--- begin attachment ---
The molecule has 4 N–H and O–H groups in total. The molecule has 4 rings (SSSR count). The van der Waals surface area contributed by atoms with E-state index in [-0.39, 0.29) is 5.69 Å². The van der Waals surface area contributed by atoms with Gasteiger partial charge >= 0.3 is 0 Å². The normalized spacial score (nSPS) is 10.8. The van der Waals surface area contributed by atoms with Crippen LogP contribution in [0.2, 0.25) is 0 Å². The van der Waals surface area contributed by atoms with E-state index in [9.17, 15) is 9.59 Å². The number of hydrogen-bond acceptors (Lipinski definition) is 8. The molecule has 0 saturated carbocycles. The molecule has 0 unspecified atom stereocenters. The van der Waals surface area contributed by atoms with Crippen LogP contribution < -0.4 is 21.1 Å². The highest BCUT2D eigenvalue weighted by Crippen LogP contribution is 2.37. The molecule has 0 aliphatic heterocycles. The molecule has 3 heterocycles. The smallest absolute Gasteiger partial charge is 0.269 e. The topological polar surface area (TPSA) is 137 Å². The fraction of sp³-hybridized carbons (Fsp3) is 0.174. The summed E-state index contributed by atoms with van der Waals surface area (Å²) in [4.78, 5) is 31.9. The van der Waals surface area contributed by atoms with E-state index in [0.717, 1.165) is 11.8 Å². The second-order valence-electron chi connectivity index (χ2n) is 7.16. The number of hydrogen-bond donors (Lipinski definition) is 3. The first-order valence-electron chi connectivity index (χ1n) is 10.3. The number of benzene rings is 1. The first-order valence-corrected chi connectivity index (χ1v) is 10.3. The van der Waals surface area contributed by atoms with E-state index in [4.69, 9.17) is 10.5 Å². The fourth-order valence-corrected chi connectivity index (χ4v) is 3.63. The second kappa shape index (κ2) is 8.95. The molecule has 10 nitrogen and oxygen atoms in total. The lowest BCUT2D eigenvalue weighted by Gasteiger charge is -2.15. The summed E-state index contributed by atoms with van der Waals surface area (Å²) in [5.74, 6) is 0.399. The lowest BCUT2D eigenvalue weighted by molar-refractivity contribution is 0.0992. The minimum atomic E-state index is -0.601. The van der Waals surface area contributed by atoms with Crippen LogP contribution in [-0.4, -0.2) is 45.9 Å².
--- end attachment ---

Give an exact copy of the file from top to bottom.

The molecule has 4 N–H and O–H groups in total. The molecule has 4 rings (SSSR count). The van der Waals surface area contributed by atoms with E-state index in [-0.39, 0.29) is 5.69 Å². The van der Waals surface area contributed by atoms with Gasteiger partial charge >= 0.3 is 0 Å². The normalized spacial score (nSPS) is 10.8. The van der Waals surface area contributed by atoms with Crippen LogP contribution in [0.2, 0.25) is 0 Å². The van der Waals surface area contributed by atoms with E-state index in [9.17, 15) is 9.59 Å². The number of hydrogen-bond acceptors (Lipinski definition) is 8. The molecule has 0 saturated carbocycles. The molecule has 0 unspecified atom stereocenters. The van der Waals surface area contributed by atoms with Crippen LogP contribution < -0.4 is 21.1 Å². The highest BCUT2D eigenvalue weighted by Crippen LogP contribution is 2.37. The molecule has 0 aliphatic heterocycles. The molecule has 3 heterocycles. The smallest absolute Gasteiger partial charge is 0.269 e. The topological polar surface area (TPSA) is 137 Å². The fraction of sp³-hybridized carbons (Fsp3) is 0.174. The summed E-state index contributed by atoms with van der Waals surface area (Å²) in [4.78, 5) is 31.9. The van der Waals surface area contributed by atoms with E-state index in [0.717, 1.165) is 11.8 Å². The second-order valence-electron chi connectivity index (χ2n) is 7.16. The number of hydrogen-bond donors (Lipinski definition) is 3. The first-order valence-electron chi connectivity index (χ1n) is 10.3. The number of benzene rings is 1. The first-order valence-corrected chi connectivity index (χ1v) is 10.3. The van der Waals surface area contributed by atoms with E-state index in [4.69, 9.17) is 10.5 Å². The fourth-order valence-corrected chi connectivity index (χ4v) is 3.63. The second kappa shape index (κ2) is 8.95. The molecule has 10 nitrogen and oxygen atoms in total. The lowest BCUT2D eigenvalue weighted by Gasteiger charge is -2.15. The summed E-state index contributed by atoms with van der Waals surface area (Å²) in [5.74, 6) is 0.399. The lowest BCUT2D eigenvalue weighted by molar-refractivity contribution is 0.0992. The minimum atomic E-state index is -0.601. The van der Waals surface area contributed by atoms with Crippen LogP contribution in [-0.4, -0.2) is 45.9 Å².